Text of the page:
On the next year I would Louis at almost every happy-hour thrown. I was never sure if it was that he was a cool boss and wanted to be “one of the guys” or that he didn’t want to go home. One of these happy-hour’s I got pretty buzzed and let my supervisor know what I thought of him. He had been riding my ass for months trying to fire me. But I did my job perfectly. So, he started writing me up if I came back to lunch one minute late. To keep my job I would bring my lunch and eat it at my desk. So, at this particular happy-hour I plopped down next to him and asked him, “Do know how I’m able to put up with your shit day in and day out at work without walking out the door?” He looked concerned, and then shook his head, “No.” I continued, “Because I know that outside of work I could beat the fuck out of you, and there isn’t a thing you could do about it.” Then I smiled. My boss shot back his drink, then stood up and left. I took my drink and wandered off for the next person to talk shit to.
About a year after Louis’ wife got locked in the can, I invited him to a party at my apartment, I extended the invite to whoever he wanted to bring (I meant wife).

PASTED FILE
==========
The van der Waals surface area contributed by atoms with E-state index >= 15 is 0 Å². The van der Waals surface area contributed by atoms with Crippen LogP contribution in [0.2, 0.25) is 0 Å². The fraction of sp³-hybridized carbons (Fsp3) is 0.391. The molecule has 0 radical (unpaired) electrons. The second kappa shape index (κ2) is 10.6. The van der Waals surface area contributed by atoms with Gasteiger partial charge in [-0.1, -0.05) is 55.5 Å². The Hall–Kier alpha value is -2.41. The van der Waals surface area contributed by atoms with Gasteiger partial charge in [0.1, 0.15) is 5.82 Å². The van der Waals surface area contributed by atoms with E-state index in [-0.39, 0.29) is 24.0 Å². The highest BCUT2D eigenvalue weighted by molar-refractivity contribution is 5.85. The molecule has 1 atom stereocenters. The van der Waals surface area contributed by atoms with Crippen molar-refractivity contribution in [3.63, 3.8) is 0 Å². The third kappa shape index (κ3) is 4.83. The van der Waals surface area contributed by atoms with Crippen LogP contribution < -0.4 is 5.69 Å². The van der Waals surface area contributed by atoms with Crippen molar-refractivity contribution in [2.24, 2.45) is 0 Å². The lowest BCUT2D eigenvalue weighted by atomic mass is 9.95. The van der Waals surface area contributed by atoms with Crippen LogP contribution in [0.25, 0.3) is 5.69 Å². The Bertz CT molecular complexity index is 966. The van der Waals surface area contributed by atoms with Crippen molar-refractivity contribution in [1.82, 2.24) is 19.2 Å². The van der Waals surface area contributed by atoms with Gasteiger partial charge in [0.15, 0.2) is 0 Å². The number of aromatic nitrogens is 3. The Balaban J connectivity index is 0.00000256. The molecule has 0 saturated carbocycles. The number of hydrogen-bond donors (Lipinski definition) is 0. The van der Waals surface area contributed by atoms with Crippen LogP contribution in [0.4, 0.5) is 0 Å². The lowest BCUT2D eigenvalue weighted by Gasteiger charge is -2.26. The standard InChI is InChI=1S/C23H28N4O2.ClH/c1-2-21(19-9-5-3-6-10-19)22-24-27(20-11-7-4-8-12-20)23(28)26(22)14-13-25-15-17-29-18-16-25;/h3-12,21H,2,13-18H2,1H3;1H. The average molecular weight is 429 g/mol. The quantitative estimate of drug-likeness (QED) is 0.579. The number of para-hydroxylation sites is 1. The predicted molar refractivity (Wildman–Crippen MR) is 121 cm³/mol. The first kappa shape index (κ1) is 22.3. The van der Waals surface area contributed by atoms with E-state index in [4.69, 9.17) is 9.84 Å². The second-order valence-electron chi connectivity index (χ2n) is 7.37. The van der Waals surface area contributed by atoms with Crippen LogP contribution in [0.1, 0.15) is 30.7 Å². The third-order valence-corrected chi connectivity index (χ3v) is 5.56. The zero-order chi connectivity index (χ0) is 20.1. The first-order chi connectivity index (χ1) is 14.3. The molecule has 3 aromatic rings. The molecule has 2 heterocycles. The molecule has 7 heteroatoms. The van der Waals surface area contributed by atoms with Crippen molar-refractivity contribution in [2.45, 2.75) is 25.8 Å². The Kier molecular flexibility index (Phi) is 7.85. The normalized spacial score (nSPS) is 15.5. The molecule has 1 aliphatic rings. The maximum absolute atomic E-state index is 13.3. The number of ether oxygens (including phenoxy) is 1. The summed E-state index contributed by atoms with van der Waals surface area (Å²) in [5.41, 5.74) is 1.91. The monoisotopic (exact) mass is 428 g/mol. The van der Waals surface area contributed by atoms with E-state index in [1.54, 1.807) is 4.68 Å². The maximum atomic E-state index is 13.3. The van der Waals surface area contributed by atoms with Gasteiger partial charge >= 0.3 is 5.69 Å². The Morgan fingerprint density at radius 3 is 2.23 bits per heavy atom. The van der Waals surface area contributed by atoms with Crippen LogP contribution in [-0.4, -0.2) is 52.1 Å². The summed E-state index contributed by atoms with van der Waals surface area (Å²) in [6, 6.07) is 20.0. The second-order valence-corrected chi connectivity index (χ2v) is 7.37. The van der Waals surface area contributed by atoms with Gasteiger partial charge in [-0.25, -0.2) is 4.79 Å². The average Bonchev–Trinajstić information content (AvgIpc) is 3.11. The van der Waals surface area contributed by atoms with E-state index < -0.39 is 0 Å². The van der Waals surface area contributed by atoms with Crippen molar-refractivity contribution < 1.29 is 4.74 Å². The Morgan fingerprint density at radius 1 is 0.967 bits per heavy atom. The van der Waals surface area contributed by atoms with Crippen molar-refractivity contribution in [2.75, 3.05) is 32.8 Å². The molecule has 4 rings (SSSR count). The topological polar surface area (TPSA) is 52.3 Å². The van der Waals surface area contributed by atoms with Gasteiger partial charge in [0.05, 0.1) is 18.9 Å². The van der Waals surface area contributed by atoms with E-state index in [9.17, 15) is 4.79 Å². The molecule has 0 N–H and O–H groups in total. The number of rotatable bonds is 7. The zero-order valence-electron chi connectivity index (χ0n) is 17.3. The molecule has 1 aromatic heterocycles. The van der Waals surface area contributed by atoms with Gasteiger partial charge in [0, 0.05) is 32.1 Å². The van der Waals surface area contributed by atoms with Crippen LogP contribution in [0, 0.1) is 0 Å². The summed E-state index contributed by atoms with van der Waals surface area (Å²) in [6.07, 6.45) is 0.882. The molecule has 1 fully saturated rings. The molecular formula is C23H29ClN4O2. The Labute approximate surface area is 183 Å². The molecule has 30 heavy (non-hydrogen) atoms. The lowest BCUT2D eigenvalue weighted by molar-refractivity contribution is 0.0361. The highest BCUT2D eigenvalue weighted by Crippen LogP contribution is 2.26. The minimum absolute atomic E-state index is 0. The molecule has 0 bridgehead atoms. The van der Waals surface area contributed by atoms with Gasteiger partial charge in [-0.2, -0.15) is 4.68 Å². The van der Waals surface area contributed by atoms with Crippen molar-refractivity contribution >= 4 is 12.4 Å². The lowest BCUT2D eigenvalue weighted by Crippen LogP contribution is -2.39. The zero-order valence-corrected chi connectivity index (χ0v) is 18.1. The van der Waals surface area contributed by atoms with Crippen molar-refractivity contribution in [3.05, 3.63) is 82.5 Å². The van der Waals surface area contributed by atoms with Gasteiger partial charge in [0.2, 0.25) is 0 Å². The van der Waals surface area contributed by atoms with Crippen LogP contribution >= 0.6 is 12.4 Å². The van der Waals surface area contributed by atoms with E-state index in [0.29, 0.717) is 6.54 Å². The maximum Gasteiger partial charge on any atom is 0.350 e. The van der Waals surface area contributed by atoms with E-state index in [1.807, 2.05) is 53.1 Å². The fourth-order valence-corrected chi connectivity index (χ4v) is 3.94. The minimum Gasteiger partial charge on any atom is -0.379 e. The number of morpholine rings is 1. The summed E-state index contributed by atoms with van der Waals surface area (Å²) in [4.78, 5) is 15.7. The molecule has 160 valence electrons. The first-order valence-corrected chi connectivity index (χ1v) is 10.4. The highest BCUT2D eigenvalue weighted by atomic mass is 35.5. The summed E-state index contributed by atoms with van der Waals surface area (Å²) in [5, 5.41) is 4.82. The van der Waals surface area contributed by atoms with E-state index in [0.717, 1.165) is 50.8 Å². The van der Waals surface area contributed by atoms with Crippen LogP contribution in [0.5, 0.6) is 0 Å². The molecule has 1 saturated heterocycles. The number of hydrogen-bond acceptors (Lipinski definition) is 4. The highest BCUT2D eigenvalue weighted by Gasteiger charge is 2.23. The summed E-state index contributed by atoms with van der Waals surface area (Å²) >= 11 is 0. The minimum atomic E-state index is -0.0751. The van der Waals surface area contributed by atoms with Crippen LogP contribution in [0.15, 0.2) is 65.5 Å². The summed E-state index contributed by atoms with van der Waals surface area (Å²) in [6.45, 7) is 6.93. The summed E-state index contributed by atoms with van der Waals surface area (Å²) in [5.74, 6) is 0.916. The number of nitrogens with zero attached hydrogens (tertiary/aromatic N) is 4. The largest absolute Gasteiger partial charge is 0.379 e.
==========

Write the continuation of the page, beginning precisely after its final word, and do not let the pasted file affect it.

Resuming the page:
Louis shows up to my apartment an hour or two late with a girl, I think her name was Ellen. I thought nothing of this since everybody at this company carpooled. Anyway, I gave them each some beer and showed them where the chips were.
I’m meeting and greeting for the next couple of hours, when it hits me that I haven’t seen Louis in hours. I ask a couple of people if Louis had left? No one knew.
I wander around and walk into my room to find them dry-humping on my futon (Hey, it was the ‘90’s, OK?). They looked shocked; I left and shut the door.
They stayed in my room until almost everybody had left. Louis shook my hand and said, “We’ll talk on Monday.” I smiled and said OK.
So, on Monday we meet in a conference room he says, “I would appreciate your confidentiality.” I tell him, “No problem.” I had no intention of screwing his life up. But I did wonder, “What happened to the family man?” Over the next few weeks he and Ellen took every lunch and break together, so even without me telling, everybody kind of figured it out.
Once I got laid-off I never say Louis again. Despite his romantic issues, he was a nice guy.
Life Won’t Wait is out now, grab a copy today: http://goo.gl/n9ofGb